"In my experience, there's no precedent for this sort of thing happening to human beings, so it's hard to imagine that this is something that's real," Wolfe says, referring to the reports of subcutaneous fibers. Still, he mentions a number of diseases now being tracked that medicine didn't recognize initially, including Rift Valley fever, West Nile virus, tularemia and Ebola virus.
"Is it possible this is something new?" he says. "I can't say it's utterly impossible. But in my mind, it's very improbable."
Phuong Trinh, an infectious disease specialist in Silver Spring, took the samples Sue brought him in little jars. "They looked like dust balls," he says, "things you would see in the rug or the stuff you'd get from your vacuum cleaner." He checked her for every known parasite but found nothing. He, too, told her she was delusional.
"I was labeled crazy," Sue says. "But I was desperate, and no one was listening to me. I was acting delusional when I saw some of these doctors. I was going out of my mind. It's so horrible and bizarre, who could believe it in the world?"
There are a lot of reasons why skin itches. Search the online Merck Manual, the doctor's bible, for "itch or itching," and more than 500 conditions pop up. According to Wrongdiagnosis.com, a clearinghouse of medical information on the Web culled from existing medical literature, there are 703 conditions that can make the skin itch, including diabetes, anemia and iron deficiency, in addition to common disorders such as allergies, viruses such as chicken pox and insect bites. "Swimmer's itch" is the result of an allergic reaction to the larvae of freshwater snails. New research has found that too much calcium in the blood can make the skin itch and that some dental sealants used for fillings can trigger intense itching. Additionally, the site lists 1,742 medications that can cause itching. Those include legal substances such as aspirin, Advil, penicillin and codeine, as well as illegal ones such as cocaine and heroin. "Coke mites" is what the cocaine-induced itching is commonly called, though there are no actual bugs associated with it. Drug or alcohol withdrawal can also cause intense itching. As can the power of suggestion.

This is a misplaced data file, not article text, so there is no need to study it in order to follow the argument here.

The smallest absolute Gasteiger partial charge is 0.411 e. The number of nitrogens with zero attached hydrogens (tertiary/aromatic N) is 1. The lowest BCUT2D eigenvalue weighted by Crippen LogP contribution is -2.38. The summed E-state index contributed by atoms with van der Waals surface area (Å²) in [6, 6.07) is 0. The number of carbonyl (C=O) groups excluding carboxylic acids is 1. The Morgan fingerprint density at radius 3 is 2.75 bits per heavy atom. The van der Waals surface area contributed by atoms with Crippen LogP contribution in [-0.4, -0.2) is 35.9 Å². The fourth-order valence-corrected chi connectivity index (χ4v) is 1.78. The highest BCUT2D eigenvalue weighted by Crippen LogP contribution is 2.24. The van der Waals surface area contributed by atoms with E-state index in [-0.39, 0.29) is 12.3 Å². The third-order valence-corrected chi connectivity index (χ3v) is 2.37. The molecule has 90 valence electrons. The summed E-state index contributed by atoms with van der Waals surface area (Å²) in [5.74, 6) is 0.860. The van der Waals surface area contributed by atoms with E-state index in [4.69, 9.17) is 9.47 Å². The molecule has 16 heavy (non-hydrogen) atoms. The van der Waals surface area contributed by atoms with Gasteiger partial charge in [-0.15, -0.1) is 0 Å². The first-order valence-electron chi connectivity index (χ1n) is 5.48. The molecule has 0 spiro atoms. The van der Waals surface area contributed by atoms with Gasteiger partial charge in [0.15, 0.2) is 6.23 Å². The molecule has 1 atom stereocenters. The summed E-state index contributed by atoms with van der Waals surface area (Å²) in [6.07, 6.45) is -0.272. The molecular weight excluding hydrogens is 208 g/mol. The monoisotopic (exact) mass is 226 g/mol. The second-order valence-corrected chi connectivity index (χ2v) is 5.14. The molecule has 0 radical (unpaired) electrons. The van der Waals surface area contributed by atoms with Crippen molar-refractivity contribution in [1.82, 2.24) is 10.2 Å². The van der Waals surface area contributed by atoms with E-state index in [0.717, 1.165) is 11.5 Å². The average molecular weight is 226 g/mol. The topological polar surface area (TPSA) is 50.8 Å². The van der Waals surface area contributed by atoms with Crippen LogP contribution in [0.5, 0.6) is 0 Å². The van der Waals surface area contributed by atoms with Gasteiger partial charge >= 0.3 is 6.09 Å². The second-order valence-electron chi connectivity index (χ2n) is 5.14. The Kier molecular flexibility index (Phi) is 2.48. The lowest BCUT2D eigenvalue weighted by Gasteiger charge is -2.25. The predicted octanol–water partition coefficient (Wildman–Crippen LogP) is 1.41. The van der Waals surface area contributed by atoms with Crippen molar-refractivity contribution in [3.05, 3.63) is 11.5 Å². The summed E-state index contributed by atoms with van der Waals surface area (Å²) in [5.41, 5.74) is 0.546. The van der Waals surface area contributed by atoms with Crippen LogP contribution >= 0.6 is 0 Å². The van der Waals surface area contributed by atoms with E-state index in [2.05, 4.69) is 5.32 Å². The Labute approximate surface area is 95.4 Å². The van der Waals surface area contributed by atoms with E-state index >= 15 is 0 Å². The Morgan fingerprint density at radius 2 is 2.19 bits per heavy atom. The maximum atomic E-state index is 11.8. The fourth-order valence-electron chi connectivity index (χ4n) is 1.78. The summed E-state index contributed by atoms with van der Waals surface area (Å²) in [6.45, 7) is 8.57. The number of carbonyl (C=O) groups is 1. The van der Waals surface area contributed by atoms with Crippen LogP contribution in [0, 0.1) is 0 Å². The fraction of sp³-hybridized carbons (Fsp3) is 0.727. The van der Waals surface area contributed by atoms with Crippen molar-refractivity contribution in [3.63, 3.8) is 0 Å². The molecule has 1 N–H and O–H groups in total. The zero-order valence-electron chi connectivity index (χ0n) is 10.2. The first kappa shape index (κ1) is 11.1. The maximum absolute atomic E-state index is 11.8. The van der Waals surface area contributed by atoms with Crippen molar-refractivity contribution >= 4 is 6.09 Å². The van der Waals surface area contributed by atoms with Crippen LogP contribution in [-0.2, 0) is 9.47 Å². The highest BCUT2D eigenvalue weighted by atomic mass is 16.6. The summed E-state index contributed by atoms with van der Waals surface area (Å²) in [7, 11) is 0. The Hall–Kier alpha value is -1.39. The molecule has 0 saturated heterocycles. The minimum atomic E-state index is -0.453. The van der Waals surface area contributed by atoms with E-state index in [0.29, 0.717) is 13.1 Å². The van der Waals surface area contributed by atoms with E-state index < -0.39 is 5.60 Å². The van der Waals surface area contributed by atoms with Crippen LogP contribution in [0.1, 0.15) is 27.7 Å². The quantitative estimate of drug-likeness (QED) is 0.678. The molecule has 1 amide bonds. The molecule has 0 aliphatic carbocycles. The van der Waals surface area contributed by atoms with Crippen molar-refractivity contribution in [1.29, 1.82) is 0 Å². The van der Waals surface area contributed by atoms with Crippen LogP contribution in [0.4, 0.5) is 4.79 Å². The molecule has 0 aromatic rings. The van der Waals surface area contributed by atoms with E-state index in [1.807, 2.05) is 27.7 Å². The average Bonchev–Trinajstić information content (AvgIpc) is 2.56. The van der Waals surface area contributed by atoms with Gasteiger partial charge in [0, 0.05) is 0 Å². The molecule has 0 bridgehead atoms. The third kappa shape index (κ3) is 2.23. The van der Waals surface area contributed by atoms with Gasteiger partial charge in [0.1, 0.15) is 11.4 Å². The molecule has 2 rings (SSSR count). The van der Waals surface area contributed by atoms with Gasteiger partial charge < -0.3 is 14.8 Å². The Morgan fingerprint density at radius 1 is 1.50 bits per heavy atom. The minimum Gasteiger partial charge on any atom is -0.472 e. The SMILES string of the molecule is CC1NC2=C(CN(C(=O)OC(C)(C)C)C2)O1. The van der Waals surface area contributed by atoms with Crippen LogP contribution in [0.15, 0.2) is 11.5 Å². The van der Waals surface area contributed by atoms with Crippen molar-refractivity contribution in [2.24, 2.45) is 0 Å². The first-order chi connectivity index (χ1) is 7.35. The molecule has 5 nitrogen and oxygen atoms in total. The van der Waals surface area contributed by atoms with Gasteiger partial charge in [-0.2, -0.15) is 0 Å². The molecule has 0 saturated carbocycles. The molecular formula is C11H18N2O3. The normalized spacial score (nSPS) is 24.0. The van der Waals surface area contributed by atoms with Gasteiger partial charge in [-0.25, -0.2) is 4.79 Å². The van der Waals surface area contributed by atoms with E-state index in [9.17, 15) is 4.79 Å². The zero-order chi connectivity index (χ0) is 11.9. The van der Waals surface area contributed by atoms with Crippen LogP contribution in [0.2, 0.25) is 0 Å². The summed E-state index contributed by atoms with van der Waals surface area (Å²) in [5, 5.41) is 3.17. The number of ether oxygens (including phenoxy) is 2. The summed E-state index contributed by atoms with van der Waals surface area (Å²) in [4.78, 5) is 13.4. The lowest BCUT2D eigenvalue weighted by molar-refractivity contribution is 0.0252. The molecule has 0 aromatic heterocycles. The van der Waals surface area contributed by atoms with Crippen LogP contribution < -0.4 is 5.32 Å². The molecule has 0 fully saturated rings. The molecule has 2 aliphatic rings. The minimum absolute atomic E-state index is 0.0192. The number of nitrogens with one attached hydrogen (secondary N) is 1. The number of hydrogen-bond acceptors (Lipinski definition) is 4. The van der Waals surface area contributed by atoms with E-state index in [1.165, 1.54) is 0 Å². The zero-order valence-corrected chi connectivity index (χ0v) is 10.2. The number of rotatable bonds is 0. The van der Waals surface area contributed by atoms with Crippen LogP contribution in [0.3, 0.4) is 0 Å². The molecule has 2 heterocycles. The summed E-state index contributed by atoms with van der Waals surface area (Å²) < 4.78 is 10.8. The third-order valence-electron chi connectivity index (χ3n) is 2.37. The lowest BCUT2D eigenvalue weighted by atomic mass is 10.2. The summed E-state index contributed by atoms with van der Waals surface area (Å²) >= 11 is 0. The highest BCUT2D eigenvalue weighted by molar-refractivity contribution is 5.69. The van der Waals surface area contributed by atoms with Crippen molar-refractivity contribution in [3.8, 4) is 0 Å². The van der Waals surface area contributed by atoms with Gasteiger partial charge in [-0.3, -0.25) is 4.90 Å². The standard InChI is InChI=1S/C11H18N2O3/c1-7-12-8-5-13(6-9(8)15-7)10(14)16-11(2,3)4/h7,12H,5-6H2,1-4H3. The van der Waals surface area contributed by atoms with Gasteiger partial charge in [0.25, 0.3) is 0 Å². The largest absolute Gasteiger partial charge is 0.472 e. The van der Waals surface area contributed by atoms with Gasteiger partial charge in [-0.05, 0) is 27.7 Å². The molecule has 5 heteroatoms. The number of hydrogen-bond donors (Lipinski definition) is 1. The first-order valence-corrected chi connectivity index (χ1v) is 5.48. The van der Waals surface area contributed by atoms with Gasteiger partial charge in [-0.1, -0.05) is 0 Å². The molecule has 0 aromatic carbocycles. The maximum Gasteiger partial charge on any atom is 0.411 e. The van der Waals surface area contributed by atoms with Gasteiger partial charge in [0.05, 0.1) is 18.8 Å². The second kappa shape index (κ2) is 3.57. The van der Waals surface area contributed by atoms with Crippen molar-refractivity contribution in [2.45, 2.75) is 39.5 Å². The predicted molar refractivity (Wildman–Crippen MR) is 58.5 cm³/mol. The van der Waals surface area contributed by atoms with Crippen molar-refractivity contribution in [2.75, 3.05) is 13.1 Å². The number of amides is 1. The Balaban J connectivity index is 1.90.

And the skin itself is a virtual hothouse of potential infection. Researchers have found that our skin is host to at least 182 species of bacteria, many previously unknown.
So, would it be outside the realm of possibility that these fibers, rather than being delusions, could be something medicine has not seen before? Western medicine has been guilty of closed-mindedness in the past. There is even a name for it: the Semmelweis Reflex, the immediate dismissal of new scientific information without thought or examination. It was named for a 19th-century Hungarian physician who was roundly vilified by his colleagues when he asserted that the often fatal childbed fever could be wiped out if doctors washed their hands in a chlorine solution. He was right. The same knee-jerk rejection of a new idea was true for the bacteria H. pylori, which doctors, researchers and scientists refused to believe was the source of stomach ulcers until the doctor who'd made the connection swallowed some himself to prove it.
And could some diseases, rather than being all in the head, involve both mind and body? Medical researchers are beginning to study the potential link between schizophrenia, a disease of the mind, and exposure to infection in the womb. At the Mayo Clinic in Rochester, Minn., doctors are beginning to discover how imprecise a diagnosis of "delusions of parasitosis" can be. In the past five years, 175 people have been admitted to the clinic with that diagnosis. After thorough evaluations, however, with doctors taking the time to search for underlying problems, only half of those patients left the clinic with that diagnosis intact. Doctors found a very real cause of the itching in the other half. The Mayo Clinic is the only other organization in mainstream medicine, outside of the CDC, to include information about Morgellons in its list of human illnesses.
Michael Bostwick, an associate professor of psychiatry at Mayo, says he told a gathering of dermatologists not long ago that they should stop running from Morgellons patients. "I got hissed out of the room," he says. "I think the best thing to say is that people are having an experience, and it's not explained. And people look for explanations. Separating the narrative truth, the stories people tell to explain what's going on, from the biological truth seems to be the challenge of this condition . . . The skin and the brain are derived from the same tissue. It seems completely plausible to me that brain and body and skin could all be related."